Israel is facing the biggest erosion of its strategic environment since its founding. It is alienated from its longtime ally Turkey. Its archenemy Iran is suspected of developing a nuclear bomb. The two strongest states on its border — Syria and Egypt — are being convulsed by revolutions. The two weakest states on its border — Gaza and Lebanon — are controlled by Hamas and Hezbollah.
It was in this context that Prime Minister Benjamin Netanyahu went before the Knesset last Wednesday and argued that the Arab awakening was moving the Arab world “backward” and turning into an “Islamic, anti-Western, anti-liberal, anti-Israeli, undemocratic wave.” Ceding territory to the Palestinians was unwise at such a time, he said: “We can’t know who will end up with any piece of territory we give up.”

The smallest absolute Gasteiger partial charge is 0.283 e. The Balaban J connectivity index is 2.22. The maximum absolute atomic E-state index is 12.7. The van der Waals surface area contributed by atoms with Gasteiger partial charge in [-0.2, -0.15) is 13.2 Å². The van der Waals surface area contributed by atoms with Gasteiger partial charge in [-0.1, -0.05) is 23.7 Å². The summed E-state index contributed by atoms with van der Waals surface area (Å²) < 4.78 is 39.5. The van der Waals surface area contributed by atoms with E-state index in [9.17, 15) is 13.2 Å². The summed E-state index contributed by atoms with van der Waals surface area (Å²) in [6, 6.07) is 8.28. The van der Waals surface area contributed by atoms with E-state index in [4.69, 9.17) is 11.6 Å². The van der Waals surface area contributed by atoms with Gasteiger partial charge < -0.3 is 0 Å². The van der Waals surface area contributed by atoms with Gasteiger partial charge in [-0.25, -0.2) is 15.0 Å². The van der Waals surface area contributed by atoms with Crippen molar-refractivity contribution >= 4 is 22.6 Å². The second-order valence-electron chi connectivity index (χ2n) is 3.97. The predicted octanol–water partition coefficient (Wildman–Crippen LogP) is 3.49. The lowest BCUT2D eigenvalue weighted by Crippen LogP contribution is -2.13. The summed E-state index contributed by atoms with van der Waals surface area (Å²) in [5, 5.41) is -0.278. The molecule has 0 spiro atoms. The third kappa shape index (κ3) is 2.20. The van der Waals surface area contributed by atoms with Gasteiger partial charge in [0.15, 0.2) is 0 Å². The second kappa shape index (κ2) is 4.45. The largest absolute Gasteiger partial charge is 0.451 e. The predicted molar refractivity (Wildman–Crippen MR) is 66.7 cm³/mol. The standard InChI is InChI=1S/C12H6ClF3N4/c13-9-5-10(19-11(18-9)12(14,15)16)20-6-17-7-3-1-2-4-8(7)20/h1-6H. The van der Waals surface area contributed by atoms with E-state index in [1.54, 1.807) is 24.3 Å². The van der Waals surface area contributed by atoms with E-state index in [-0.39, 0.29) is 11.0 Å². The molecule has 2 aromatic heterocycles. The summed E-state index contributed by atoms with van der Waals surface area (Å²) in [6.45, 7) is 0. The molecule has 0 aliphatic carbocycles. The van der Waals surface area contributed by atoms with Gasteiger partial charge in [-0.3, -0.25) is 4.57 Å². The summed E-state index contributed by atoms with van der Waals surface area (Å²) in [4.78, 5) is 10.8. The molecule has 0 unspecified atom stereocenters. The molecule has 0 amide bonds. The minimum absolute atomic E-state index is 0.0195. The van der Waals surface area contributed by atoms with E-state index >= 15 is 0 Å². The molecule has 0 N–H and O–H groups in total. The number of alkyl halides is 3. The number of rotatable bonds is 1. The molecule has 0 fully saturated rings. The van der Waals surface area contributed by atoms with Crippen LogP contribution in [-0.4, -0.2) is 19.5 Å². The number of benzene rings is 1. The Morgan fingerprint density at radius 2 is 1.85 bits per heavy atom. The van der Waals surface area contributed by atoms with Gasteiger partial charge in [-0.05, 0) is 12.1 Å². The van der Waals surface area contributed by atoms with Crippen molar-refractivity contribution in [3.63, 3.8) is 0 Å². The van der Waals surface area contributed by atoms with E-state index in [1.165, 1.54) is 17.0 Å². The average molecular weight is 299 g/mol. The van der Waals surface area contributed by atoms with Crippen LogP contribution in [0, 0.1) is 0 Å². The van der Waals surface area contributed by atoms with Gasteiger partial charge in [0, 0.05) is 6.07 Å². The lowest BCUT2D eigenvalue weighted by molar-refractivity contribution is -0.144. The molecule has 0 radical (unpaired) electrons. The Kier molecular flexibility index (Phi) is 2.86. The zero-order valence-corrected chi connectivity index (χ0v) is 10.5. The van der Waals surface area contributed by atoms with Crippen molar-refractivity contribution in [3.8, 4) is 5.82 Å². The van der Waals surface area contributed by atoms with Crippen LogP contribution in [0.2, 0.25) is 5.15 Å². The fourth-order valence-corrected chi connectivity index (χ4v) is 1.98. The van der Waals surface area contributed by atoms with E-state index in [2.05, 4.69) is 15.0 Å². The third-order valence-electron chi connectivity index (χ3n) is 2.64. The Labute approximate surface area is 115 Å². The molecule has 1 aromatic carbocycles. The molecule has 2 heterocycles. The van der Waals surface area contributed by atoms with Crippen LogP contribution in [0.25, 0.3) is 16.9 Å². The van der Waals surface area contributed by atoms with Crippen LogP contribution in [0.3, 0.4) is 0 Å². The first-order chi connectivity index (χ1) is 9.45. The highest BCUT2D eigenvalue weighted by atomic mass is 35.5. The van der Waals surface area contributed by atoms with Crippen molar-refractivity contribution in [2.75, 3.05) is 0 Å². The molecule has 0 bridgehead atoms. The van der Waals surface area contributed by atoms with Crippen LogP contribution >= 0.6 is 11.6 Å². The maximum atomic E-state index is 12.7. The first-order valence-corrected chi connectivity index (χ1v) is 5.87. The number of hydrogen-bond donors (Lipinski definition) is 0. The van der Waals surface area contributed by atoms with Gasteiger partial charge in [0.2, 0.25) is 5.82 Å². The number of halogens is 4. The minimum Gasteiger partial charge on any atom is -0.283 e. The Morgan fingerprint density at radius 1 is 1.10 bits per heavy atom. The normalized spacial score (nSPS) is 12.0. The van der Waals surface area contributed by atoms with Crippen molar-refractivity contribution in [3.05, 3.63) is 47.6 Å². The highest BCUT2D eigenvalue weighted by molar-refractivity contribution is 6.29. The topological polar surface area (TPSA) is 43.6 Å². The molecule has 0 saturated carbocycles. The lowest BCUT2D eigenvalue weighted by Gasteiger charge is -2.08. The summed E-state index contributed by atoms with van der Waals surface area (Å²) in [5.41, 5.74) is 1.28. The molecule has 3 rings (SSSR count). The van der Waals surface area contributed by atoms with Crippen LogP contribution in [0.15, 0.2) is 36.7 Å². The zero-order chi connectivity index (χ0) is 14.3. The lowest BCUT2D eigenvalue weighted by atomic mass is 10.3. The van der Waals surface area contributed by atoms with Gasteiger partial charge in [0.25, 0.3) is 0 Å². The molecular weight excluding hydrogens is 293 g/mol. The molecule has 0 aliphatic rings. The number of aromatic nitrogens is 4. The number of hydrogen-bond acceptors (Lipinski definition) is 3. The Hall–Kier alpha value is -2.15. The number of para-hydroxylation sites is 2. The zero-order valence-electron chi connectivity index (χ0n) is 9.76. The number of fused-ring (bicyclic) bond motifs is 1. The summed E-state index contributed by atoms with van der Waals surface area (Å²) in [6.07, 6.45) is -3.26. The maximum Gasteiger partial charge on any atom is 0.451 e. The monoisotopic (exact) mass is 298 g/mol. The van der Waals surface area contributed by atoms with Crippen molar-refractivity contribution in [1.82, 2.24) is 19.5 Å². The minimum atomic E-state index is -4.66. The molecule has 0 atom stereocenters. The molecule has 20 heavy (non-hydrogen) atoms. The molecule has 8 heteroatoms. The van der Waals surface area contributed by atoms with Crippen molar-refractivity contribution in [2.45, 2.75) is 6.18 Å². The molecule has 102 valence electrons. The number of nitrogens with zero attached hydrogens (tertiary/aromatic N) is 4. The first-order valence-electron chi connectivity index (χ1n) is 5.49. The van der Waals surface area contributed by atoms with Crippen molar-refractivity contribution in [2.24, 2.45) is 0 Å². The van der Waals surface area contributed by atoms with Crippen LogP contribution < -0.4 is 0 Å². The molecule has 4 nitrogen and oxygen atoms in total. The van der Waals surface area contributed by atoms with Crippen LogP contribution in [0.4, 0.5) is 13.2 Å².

Netanyahu added: “In February, when millions of Egyptians thronged to the streets in Cairo, commentators and quite a few Israeli members of the opposition said